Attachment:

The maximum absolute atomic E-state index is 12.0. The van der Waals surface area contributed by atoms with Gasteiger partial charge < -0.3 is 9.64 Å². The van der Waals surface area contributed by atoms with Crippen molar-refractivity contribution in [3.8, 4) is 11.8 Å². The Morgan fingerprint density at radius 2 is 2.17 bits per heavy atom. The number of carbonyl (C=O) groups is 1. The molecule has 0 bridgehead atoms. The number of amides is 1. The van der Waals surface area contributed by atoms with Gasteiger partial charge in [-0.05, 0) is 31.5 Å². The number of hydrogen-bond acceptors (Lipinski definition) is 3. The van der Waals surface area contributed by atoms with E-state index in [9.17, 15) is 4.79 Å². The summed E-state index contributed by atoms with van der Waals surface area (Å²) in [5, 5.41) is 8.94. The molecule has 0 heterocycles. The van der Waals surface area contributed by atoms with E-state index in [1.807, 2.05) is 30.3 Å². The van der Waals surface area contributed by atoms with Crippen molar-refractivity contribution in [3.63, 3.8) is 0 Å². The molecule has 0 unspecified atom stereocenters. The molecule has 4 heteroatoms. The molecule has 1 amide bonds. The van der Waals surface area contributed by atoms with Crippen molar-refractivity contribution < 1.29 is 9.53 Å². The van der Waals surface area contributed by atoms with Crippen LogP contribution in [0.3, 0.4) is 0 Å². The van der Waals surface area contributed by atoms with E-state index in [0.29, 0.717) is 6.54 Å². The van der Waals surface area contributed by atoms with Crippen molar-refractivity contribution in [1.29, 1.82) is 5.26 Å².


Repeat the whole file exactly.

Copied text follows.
The maximum absolute atomic E-state index is 12.0. The van der Waals surface area contributed by atoms with Gasteiger partial charge < -0.3 is 9.64 Å². The van der Waals surface area contributed by atoms with Crippen molar-refractivity contribution in [3.8, 4) is 11.8 Å². The Morgan fingerprint density at radius 2 is 2.17 bits per heavy atom. The number of carbonyl (C=O) groups is 1. The molecule has 0 bridgehead atoms. The number of amides is 1. The van der Waals surface area contributed by atoms with Gasteiger partial charge in [-0.05, 0) is 31.5 Å². The number of hydrogen-bond acceptors (Lipinski definition) is 3. The van der Waals surface area contributed by atoms with E-state index in [9.17, 15) is 4.79 Å². The summed E-state index contributed by atoms with van der Waals surface area (Å²) in [5, 5.41) is 8.94. The molecule has 0 heterocycles. The van der Waals surface area contributed by atoms with E-state index in [1.807, 2.05) is 30.3 Å². The van der Waals surface area contributed by atoms with Crippen molar-refractivity contribution in [3.63, 3.8) is 0 Å². The molecule has 0 unspecified atom stereocenters. The molecule has 4 heteroatoms. The molecule has 1 amide bonds. The van der Waals surface area contributed by atoms with Crippen molar-refractivity contribution < 1.29 is 9.53 Å². The van der Waals surface area contributed by atoms with Crippen LogP contribution in [0.3, 0.4) is 0 Å². The van der Waals surface area contributed by atoms with E-state index in [0.29, 0.717) is 6.54 Å². The van der Waals surface area contributed by atoms with Crippen molar-refractivity contribution in [1.29, 1.82) is 5.26 Å².